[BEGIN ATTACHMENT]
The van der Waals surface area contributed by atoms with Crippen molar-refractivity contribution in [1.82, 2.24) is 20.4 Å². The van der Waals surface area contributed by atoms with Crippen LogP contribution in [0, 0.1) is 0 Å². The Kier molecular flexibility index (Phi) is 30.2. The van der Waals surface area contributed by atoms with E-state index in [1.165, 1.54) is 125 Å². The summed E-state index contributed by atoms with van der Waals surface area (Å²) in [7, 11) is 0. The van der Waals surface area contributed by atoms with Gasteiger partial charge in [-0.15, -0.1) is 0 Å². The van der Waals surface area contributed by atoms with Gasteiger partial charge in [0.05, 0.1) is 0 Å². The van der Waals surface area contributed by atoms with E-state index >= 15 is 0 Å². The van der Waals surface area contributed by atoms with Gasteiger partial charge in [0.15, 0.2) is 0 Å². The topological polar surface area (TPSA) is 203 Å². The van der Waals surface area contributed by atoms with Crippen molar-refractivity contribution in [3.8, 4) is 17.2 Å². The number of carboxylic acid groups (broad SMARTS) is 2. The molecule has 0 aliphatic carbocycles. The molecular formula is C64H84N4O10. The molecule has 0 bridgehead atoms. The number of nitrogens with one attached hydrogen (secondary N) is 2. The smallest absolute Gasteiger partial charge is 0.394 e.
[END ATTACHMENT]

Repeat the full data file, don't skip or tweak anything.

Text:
The van der Waals surface area contributed by atoms with Crippen molar-refractivity contribution in [1.82, 2.24) is 20.4 Å². The van der Waals surface area contributed by atoms with Crippen LogP contribution in [0, 0.1) is 0 Å². The Kier molecular flexibility index (Phi) is 30.2. The van der Waals surface area contributed by atoms with E-state index in [1.165, 1.54) is 125 Å². The summed E-state index contributed by atoms with van der Waals surface area (Å²) in [7, 11) is 0. The van der Waals surface area contributed by atoms with Gasteiger partial charge in [-0.15, -0.1) is 0 Å². The van der Waals surface area contributed by atoms with Gasteiger partial charge in [0.05, 0.1) is 0 Å². The van der Waals surface area contributed by atoms with E-state index >= 15 is 0 Å². The van der Waals surface area contributed by atoms with Gasteiger partial charge in [0.15, 0.2) is 0 Å². The topological polar surface area (TPSA) is 203 Å². The van der Waals surface area contributed by atoms with Crippen molar-refractivity contribution in [3.8, 4) is 17.2 Å². The number of carboxylic acid groups (broad SMARTS) is 2. The molecule has 0 aliphatic carbocycles. The molecular formula is C64H84N4O10. The molecule has 0 bridgehead atoms. The number of nitrogens with one attached hydrogen (secondary N) is 2. The smallest absolute Gasteiger partial charge is 0.394 e.